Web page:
LA Scots drummer uses score at World’s
Richard Baughman, a snare drummer with the Grade 1 Los Angeles Scots, might be the first to openly read a score while competing at the World Pipe Band Championships. While memorization is standard for pipe band, solo piping and pipe band drumming performances, only the Eastern United States Pipe Band Association has a rule that disallows the use of music in competition.
Baughman is the pipe band drumming instructor at Carnegie-Mellon University in Pittsburgh, and served as leading-drummer for the LA Scots from 2006 until 2010 when he was replaced by Glenn Kvidahl over “philosophical differences.” Molly Steuber was made L-D of the band in September 2015 and, according to Baughman, she and Pipe-Major Colin Armstrong were fine with him using music.
“I did it because I feel more comfortable reading and the band didn’t cut me, even though it’s looked down on and in some cases illegal,” Baughman said. “I want my students to be able to read [music] if they don’t have time in their busy schedules to memorize the music, which isn’t very important, in my opinion. I prefer to focus on how the music is played and approached.”
Baughman pointed out that using the musical score is commonly used in most genres and is perfectly acceptable and accepted.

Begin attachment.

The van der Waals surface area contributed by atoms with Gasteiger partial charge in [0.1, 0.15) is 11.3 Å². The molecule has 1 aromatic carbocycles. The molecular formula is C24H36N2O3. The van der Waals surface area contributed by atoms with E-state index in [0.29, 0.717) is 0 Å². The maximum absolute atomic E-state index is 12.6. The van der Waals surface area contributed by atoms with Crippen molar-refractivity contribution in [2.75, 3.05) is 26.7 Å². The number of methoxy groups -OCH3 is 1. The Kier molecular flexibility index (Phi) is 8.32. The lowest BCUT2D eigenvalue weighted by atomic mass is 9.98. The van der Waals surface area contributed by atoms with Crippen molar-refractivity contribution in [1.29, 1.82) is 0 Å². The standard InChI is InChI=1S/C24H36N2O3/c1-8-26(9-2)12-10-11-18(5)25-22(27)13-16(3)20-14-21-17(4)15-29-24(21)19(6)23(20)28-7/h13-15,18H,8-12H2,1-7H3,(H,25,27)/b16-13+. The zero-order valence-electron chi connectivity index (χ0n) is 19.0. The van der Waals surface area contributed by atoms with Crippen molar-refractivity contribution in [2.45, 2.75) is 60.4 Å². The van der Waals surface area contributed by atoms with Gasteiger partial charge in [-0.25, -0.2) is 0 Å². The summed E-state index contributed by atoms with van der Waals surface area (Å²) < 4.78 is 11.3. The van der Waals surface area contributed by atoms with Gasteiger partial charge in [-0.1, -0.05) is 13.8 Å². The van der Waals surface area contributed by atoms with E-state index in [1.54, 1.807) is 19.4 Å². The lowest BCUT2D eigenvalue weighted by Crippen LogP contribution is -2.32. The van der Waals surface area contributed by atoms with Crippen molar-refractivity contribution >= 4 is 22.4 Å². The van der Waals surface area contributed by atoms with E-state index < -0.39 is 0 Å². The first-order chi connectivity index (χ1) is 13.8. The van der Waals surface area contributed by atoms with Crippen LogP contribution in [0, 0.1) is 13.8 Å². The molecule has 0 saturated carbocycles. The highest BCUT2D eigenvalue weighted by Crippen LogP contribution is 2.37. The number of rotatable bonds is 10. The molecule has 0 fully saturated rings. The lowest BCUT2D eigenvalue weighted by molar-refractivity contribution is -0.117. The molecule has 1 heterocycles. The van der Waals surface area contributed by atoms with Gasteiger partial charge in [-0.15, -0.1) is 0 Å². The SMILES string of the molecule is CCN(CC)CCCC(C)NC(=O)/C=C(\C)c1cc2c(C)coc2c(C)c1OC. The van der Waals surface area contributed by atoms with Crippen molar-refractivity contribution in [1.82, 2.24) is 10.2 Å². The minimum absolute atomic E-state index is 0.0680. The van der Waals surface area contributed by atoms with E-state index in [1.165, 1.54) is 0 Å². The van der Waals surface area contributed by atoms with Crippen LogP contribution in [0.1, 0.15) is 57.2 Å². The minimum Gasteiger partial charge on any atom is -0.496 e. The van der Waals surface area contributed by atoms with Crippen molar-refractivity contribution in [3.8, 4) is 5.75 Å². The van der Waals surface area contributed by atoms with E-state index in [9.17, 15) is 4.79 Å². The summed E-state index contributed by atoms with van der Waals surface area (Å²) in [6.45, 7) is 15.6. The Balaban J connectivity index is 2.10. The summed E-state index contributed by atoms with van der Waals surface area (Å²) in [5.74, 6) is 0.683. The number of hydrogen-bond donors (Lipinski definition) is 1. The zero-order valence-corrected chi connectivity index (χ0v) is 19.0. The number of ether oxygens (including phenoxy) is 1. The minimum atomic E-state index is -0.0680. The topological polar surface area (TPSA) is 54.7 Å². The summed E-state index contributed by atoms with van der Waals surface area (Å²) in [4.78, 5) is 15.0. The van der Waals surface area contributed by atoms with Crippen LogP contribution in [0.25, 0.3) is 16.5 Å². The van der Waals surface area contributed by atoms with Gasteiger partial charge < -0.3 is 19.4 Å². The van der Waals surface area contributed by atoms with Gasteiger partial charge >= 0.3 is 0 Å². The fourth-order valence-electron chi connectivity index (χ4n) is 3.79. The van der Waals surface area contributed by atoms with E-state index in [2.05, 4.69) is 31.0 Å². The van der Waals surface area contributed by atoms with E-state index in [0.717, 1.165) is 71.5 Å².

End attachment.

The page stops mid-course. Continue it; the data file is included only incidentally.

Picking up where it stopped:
LA Scots competed in the medley and MSR events in the Friday qualifying round, and the band finished last in each event, but was ahead of a few bands in drumming, which was judged by Ciaran Mordaunt (MSR) and Mark Wilson (medley).
“[The judges] are not looking for it, [but] I was not hiding it,” Baughman added. “The judges are supposed to listen and luckily RSPBA judges . . . are highly respected by me and most intelligent folks.”
Baughman used a set-up for his iPhone 4s called AirTurn TAP, which allows the score to be displayed and the player taps a pad with a stick to turn the page when needed. He used Velcro to stick his iPhone to the rim of his drum, with the page-turning pads velcroed to his harness, connected to his phone by Bluetooth. To prepare for the bad weather, Baughman coated the device with a water-repellent wax that he purchased at a camping store in Glasgow.
Baughman also used the application when competing with LA Scots at the Victoria Highland Games in British Columbia earlier in the season. He said that drumming judges Colin Magee and Bill Saul knew that he was sight-reading at that competition and there appeared to be no penalties from either adjudicator.
The Carnegie-Mellon band competes in the EUSPBA circuit, and Baughman said that he hopes that the association will rescind the rule against sight-reading while competing.
Baughman is a graduate of the prestigious Juilliard School of music in New York, holds a Doctorate in Musical Arts from the University of Southern California.